For pictures of today’s events, visit our twitter feed.


26 October 2011

The USCIS Plain Language Program: Striving to Communicate More Clearly

(By Kathryn Catania, Acting Chief of the Plain Language and Content Division, Office of Communications, USCIS)

Let’s face it: The immigration process can be complex and frustrating – even if you are a native-speaker of English. So just imagine how those who speak English as a second language sometimes feel. In many instances, it is not the complexity of a process or task that poses the greatest obstacle – but the dense, jargon-laced language that we use to describe it. In other words, how we communicate is just as important as what we communicate.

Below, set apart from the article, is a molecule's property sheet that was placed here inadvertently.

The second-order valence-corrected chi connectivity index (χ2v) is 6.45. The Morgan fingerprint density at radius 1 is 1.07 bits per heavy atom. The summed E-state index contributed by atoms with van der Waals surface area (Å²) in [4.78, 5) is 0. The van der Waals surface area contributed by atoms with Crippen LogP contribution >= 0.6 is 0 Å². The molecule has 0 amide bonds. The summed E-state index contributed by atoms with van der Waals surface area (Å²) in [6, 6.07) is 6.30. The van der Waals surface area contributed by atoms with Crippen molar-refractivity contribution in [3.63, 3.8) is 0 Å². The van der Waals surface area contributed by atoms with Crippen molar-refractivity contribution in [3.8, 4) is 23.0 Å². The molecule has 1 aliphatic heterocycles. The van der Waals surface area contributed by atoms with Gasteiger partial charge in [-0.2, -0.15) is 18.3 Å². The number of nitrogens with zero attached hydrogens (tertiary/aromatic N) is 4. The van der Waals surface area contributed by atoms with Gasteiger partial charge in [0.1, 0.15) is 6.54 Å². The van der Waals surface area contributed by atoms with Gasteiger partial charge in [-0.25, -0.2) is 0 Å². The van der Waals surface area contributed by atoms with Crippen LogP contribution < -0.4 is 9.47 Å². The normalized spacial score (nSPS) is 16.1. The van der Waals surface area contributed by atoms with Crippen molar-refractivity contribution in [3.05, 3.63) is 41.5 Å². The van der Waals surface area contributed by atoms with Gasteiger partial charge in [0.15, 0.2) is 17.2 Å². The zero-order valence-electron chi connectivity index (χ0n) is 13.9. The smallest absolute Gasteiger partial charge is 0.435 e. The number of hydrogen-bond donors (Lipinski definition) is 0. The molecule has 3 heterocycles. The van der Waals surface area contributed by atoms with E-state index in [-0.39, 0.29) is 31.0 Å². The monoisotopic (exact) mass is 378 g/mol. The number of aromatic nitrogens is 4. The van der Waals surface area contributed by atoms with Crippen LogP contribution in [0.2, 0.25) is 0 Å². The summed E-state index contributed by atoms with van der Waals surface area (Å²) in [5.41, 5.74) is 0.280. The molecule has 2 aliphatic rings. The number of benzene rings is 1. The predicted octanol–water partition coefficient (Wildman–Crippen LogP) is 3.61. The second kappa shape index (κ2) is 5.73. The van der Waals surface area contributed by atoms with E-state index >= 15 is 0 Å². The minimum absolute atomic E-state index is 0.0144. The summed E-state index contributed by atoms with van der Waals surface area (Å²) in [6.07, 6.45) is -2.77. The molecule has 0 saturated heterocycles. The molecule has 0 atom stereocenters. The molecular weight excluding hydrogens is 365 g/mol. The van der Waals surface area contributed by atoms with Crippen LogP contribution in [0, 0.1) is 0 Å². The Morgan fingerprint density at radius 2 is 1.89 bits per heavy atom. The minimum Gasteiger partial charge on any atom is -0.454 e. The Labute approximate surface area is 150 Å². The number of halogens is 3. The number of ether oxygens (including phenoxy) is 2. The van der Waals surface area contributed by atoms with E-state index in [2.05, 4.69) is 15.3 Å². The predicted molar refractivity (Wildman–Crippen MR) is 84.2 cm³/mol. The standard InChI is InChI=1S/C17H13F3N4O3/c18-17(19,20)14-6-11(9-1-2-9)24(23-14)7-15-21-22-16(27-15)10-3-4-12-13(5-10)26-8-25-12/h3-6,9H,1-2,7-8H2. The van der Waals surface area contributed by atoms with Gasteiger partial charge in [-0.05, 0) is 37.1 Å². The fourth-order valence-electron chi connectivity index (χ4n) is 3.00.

That’s why we started the USCIS Plain Language program, which teaches employees how to provide clear and usable information to those we serve. As head of the USCIS Plain Language program, I start by putting myself in the reader’s shoes. Before I put pen-to-paper, I ask three simple questions:
  • Who am I writing for? 
  • Will my audience understand what I’ve written? 
  • Will readers be able to act competently (if action is required) on the information I’ve provided?
We need to be mindful that not everyone is an immigration expert, understands complex legal references, or is familiar with the acronyms we use.

That’s why I'm so passionate about plain language, because at the end of the day, it's really about common sense and showing consideration and respect for those we serve. I also enjoy sharing the importance of writing clearly with others in government. On October 13, I had the chance to speak at the Center for Plain Language Workshop at the National Press Club.
Kathryn Catania speaks on plain language